Adult care thus must concentrate jointly on the means of taking lifelong care of what one has irrevocably chosen, or, indeed, has been forced to choose by fate. Aug 22, Richard Wu rated it it was ok. A case study in model overfitting and unnecessary abstraction marked by sparse on-point observations, albeit those of the stopped-clock varietal.
Am I still the sort to seek a story for my time to take a sense? Are you? Here is yet another book from the back bookcase read. Having pledged to read a book a month from the books languishing there, I am on track with a brief hiatus to read some educational books for a seminar I was scheduled to teach. I had never read any Erikson despite being in education lo these many year. I may still have to read Childhood and Society , but at least I can now say I've read one. Though this is a philosophy book , it was not so dense that I could not follow or make sense of it.
It Here is yet another book from the back bookcase read. It is thankfully brief but I appreciated his organization and references. Both helped the context by having order and a base in the field. His stages are easily understandable and he explains them well.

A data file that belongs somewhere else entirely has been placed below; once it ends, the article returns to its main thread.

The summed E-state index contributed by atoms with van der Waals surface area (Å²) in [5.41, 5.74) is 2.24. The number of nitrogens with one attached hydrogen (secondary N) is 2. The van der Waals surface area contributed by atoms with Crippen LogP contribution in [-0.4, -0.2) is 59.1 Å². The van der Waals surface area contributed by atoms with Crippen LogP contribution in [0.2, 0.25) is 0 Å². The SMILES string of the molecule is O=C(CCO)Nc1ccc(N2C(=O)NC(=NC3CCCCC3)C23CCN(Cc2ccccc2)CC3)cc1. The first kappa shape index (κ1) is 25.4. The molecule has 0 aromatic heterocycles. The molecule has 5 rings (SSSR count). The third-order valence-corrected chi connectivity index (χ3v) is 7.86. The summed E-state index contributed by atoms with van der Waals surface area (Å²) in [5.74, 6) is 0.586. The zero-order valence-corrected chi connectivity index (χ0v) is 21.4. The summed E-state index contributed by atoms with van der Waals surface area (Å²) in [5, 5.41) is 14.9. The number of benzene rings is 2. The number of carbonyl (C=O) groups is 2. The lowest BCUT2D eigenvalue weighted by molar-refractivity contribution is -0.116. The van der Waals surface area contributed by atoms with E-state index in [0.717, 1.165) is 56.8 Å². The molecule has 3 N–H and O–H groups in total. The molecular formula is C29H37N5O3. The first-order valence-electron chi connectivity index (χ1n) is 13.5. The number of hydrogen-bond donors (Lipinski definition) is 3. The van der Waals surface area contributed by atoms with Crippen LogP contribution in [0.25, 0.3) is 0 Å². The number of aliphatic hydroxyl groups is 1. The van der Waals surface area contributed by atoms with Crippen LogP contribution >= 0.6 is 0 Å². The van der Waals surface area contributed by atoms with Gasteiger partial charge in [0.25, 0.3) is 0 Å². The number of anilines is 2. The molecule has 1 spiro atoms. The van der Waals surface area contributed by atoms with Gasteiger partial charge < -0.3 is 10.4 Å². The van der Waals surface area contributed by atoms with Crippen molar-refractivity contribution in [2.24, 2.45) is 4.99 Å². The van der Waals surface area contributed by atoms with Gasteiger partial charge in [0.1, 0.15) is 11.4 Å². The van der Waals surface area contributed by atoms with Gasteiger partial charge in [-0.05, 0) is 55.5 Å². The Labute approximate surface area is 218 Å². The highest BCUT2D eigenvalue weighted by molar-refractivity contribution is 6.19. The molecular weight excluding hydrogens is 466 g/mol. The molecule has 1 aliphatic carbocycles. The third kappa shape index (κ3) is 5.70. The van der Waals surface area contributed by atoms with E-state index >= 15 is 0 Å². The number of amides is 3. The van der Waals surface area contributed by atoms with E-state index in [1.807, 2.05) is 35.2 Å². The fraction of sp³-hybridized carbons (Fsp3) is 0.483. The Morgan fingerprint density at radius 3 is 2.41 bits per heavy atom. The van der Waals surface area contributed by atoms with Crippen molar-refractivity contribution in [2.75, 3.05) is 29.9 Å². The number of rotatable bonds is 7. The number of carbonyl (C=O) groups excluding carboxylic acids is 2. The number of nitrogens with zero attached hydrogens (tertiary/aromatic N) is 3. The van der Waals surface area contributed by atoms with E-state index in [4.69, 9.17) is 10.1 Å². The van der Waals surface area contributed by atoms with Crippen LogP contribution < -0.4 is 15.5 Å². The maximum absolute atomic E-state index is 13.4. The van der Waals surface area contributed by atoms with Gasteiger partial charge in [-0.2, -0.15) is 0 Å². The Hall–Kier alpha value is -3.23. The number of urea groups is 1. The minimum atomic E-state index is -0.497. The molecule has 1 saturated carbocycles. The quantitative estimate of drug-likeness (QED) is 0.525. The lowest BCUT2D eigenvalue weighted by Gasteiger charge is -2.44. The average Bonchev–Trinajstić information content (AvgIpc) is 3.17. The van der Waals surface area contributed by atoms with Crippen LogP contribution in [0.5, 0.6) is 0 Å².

I'm not a philosophy buff but for those who are, this would be an even more interesting book. Jul 17, Ann R. Joan Erikson: wisdom teacher I agree with another review that says to begin with the last few chapters. She is eminently readable as well as wise, writing from personal experience. I found this book useful, inspirational and hopeful! Aug 08, Theresa Southam rated it it was amazing. What's really special though is the last chapter of this extended version where Joan Erikson proposes a ninth stage of human development! Erikson's dense and dull writing gets in the way of the information he tried to impart.